EGU24-4873, updated on 08 Mar 2024
EGU General Assembly 2024
© Author(s) 2024. This work is distributed under
the Creative Commons Attribution 4.0 License.

Why does the Signal-to-Noise Paradox Exist in Seasonal Climate Predictability?

Yashas Shivamurthy1,2, Subodh Kumar Saha1,2, Samir Pokhrel1,2, Mahen Konwar1,2, and Hemant Kumar Chaudhari1,2
Yashas Shivamurthy et al.
  • 1Indian Institute of Tropical Meteorology, India (
  • 2Savitribai Phule Pune University, Pune, India

Skillful prediction of seasonal monsoons has been a challenging problem since the 1800s. However, significant progress has been made in Indian summer monsoon rainfall prediction in recent times, with skill scores reaching 0.6 and beyond, surpassing the estimated predictability limits. This phenomenon leads to what is known as the “Signal-to-noise Paradox.” To investigate this paradox, we utilized 52 ensemble member hindcast runs spanning 30 years.

Through the application of ANOVA and Mutual Information methods, we estimate the predictability limit globally. Notably, for the boreal summer rainfall season, the Indian subcontinent exhibited the paradox, among several other regions, while the Equatorial Pacific region, despite demonstrating high prediction skill, does not have the Signal-to-Noise paradox. We employed a novel approach to understand how sub-seasonal variability and their projection in association with predictors are linked to the paradoxical behavior of seasonal prediction skill.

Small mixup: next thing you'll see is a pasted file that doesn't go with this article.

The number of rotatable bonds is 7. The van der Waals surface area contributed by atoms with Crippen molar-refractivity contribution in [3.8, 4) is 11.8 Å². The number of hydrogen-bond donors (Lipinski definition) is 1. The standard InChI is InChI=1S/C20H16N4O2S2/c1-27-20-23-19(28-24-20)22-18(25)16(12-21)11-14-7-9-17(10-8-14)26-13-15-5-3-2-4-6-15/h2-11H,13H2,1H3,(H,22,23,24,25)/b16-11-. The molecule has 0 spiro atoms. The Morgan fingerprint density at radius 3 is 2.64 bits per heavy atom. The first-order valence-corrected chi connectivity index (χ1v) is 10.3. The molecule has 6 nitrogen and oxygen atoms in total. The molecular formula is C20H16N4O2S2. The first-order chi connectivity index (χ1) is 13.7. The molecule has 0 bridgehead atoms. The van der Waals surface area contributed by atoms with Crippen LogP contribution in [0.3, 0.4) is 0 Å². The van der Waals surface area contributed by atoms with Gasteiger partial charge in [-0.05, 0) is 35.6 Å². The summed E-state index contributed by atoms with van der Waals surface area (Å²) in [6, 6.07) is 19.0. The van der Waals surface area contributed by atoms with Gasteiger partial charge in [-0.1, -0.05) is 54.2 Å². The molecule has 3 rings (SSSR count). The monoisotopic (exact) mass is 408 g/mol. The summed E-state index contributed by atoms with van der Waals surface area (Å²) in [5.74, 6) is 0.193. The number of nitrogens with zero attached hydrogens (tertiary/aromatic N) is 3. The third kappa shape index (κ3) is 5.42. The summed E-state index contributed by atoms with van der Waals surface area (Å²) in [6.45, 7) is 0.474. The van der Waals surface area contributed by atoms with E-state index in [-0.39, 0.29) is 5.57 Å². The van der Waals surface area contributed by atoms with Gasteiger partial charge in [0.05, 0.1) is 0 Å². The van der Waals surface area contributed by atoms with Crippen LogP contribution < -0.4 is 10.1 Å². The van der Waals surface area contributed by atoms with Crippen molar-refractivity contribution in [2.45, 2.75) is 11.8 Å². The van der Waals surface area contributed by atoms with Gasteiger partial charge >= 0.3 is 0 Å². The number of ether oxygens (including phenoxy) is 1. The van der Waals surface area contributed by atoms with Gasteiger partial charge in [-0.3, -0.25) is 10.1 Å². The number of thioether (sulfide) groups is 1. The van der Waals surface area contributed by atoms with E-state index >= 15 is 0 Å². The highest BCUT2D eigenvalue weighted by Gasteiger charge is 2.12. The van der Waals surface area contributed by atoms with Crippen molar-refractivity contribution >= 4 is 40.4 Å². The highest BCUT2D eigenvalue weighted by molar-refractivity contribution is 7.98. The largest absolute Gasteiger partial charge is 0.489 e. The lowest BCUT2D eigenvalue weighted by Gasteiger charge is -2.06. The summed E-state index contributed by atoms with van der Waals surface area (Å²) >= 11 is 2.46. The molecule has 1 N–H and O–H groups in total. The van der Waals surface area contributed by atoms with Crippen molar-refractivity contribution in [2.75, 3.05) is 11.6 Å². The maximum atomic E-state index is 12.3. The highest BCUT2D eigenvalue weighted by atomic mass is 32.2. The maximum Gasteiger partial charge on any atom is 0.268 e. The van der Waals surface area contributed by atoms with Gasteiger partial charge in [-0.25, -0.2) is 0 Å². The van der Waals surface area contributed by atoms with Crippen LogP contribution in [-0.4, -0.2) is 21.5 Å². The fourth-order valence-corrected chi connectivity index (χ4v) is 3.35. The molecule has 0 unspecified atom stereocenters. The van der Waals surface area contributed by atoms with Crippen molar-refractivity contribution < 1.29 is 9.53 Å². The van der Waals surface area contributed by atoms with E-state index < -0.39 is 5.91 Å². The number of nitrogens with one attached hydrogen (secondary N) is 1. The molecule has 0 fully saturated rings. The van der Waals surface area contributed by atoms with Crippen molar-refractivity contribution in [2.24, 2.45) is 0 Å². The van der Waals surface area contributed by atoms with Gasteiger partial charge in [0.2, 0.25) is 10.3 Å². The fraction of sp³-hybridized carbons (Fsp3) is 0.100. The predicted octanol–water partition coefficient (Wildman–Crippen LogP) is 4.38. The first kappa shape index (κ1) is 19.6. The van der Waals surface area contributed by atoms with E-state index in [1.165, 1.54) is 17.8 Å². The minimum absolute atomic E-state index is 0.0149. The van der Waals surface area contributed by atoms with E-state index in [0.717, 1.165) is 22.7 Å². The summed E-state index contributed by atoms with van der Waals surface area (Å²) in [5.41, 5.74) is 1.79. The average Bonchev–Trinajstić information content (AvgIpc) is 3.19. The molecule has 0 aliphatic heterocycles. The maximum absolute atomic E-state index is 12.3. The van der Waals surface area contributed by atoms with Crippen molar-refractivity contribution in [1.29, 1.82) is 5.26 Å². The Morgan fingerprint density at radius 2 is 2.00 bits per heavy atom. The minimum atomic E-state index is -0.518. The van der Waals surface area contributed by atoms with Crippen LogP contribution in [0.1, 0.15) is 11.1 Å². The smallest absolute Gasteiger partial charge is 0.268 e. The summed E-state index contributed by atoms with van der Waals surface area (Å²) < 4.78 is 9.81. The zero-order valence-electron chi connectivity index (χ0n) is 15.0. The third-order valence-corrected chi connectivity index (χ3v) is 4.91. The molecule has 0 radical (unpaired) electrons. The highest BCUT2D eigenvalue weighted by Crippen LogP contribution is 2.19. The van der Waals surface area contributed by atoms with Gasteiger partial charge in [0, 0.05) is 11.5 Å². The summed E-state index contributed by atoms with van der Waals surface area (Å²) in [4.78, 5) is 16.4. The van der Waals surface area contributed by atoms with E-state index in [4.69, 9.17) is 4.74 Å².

We propose a new method to estimate predictability limits that is free from paradoxical phenomena and shows much higher seasonal predictability. This novel method provides valuable insights into the complex dynamics of monsoon prediction, thereby creating opportunities for expanded research and potential improvements in seasonal forecasting skill in the coming years.

How to cite: Shivamurthy, Y., Saha, S. K., Pokhrel, S., Konwar, M., and Chaudhari, H. K.: Why does the Signal-to-Noise Paradox Exist in Seasonal Climate Predictability?, EGU General Assembly 2024, Vienna, Austria, 14–19 Apr 2024, EGU24-4873,, 2024.